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Neonatal Haemophilus influenzae Type C Sepsis

LESLIE L. BARTON, MD; ROLANDO DELA CRUZ, MD; CORINNE WALENTIK, MD
Am J Dis Child. 1982;136(5):463-464. doi:10.1001/archpedi.1982.03970410081020.
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An increased incidence of childhood Haemophilus influenzae disease, predominantly H influenzae type B meningitis, has been both reported1 and refuted.2 Nevertheless, recent reports do suggest a rise in neonatal H influenzae infection, predominantly owing to nontypable or nontype B H influenzae strains.3-11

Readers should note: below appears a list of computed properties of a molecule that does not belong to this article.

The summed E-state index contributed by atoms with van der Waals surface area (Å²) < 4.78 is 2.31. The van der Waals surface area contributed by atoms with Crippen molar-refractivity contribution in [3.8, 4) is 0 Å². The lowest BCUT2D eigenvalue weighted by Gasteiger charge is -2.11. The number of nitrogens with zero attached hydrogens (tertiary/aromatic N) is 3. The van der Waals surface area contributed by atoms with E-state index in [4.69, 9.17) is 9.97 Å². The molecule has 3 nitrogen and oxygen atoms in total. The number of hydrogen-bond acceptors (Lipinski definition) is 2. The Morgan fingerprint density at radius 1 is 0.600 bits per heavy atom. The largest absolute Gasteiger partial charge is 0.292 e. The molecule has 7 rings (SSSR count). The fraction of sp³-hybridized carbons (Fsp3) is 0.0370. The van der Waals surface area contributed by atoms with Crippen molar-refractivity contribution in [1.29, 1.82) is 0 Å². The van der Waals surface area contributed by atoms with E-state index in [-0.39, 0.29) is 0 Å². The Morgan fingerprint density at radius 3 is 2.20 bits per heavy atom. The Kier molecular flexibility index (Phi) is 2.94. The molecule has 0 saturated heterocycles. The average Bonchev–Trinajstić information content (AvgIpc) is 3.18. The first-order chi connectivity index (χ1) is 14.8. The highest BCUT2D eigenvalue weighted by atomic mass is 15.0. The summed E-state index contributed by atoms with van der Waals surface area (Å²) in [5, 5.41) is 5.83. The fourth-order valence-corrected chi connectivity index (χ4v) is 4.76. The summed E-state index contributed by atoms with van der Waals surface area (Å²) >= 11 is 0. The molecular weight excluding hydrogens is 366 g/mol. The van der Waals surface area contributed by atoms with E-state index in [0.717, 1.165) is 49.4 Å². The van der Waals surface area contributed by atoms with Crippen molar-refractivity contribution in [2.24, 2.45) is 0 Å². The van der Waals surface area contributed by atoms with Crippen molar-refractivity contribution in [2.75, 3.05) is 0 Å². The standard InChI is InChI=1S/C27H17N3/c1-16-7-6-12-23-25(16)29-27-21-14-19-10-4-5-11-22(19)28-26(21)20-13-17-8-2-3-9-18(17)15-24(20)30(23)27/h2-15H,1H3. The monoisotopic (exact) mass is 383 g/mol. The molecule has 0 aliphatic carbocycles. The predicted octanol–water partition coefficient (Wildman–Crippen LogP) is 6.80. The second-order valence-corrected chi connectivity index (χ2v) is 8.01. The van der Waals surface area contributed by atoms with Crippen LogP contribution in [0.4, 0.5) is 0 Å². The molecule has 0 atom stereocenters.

We describe a neonate with group C H influenzae septicemia.

Report of a Case.—A 3,160-g male infant was born to an 18-year-old woman (gravida 1, para 1) after a 37-week gestation that had been complicated by mild preeclampsia. Fetal membranes ruptured 15 hours before delivery. The infant was delivered by low forceps extraction, and Apgar scores were 7 and 9 at one and five minutes, respectively. A right-sided parietal cephalhematoma, forceps marks, and an abrasion on the right cheek were noted.

At 18 hours of age, the infant had tachypnea, elevated temperature (38.5 °C), diminished activity, and a high-pitched cry. Initial laboratory values at

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